Graduates must decide where their lives are going after getting a college degree. Literally, one of the big choices they face is where to live.
“The most mobile age group is 18 to 29 year olds,” Alison Fields, chief of the Census Bureau’s Journey-to-Work and Migration Statistics Branch, said.
“It stands to reason that single people and renters, whose roots are not yet so deep, find it much easier to relocate for a job. People in their early twenties are three to five times more likely to move than a mid-career person,” Richard Florida, director of the Martin Prosperity Institute at the University of Toronto’s Rotman School of Management, said.
Quality of life — in the form of great restaurants and night life, museums, diversity and street energy — is also important to people who are seeking to move. Fortunately, he said, cities with those attributes tend to be places that also provide a lot of economic opportunity.
San Francisco, CA- The “Golden State” has several top playing metro cities. The annual median wage of a public relations specialist working in San Francisco is $84,000, which is $30,000 more than the average pay in the profession, according to the 2013 U.S. News & World Report. Though rent is high, San Francisco is ranked as one of the easiest cities to live in without a car by WalkScore.com.
Additionally, the Bridge City comes in at seventh for the most Twitter users, according to research done by Marketwire. This statistic contributed to San Francisco being listed as one of the 10 Social Media Meccas Worldwide by CommPRO.biz. With nearby Silicon Valley and downtown SOMA, computer-savvy grads can find plenty of tech companies to work with, including big names such as Google, Facebook and Apple.
Listed as the fifth best city for sports fans by NerdWallet.com, San Francisco averages almost 100 percent attendance at games for all four major sports— MLB, NFL, NHL and NBA. Attending the games is affordable for sports fans as tickets for Giants and Warriors games run about $30 each.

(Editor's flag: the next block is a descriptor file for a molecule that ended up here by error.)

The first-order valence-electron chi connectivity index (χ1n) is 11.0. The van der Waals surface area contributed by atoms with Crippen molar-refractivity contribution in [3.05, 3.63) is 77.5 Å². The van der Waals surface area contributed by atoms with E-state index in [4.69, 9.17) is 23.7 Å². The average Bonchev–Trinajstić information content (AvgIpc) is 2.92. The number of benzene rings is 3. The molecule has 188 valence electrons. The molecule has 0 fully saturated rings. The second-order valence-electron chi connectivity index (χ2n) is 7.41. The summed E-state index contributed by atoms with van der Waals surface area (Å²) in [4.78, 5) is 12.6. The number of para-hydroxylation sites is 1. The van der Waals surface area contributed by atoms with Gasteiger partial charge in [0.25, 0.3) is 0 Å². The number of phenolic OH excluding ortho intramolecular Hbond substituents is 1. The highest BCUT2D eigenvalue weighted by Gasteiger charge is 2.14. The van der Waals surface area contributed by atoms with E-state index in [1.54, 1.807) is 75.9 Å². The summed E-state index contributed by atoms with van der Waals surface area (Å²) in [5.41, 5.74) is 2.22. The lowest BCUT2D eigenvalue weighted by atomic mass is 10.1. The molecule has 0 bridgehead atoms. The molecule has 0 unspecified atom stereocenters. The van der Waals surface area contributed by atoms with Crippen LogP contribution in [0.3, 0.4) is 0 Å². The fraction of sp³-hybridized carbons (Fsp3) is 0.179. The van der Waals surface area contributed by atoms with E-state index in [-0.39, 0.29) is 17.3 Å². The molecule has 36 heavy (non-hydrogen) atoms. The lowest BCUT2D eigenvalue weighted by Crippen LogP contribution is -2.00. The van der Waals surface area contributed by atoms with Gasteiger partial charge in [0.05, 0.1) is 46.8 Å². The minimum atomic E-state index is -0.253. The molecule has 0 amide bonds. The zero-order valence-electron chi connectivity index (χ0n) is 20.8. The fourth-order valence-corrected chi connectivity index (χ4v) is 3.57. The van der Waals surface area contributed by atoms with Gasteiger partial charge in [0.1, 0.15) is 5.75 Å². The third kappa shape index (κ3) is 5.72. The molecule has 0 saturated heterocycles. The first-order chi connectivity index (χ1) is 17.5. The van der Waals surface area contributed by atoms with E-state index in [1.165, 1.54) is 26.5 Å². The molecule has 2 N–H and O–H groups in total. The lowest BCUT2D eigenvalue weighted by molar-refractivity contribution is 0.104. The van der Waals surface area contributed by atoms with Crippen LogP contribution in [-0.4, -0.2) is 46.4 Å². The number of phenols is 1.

Chicago, IL- After a devastating fire in 1871, Daniel Burnham redesigned Chicago so every citizen could be walking distance from a park, streets could be wider and buildings could be taller. These factors make the average commute shorter, at 35 minutes vs. 40 minutes, according to Business Insider. The “Windy City” hosts a high density of political, healthcare and financial PR jobs.
“We currently have over 400 Liberty University students and alumni in the Greater Chicago area, with a solid percentage of them being in the fields of communications and public relations specifically. They work in organizations such as Christianity Today, Brand Be Collective, Plan B Advertising Agency, and The Chicago International Movies & Music Festival. As one of the top 25 cities for recent graduates and starting place of Edelman, the world’s largest independently owned PR firm, Chicago certainly has a lot to offer”, Liberty University Career Counselor Reggie Leonard said.
Austin, TX- Forbes listed Austin as one of the best job markets for finding work. Many of the jobs in this booming city are sprouting from the real growth in well-paying social media positions. The average salary for PR specialists is $60 thousand in Austin, well above the national average. Yet, Austin has the lowest cost of living on this list so residence will actually be able to hold on to some of your paycheck.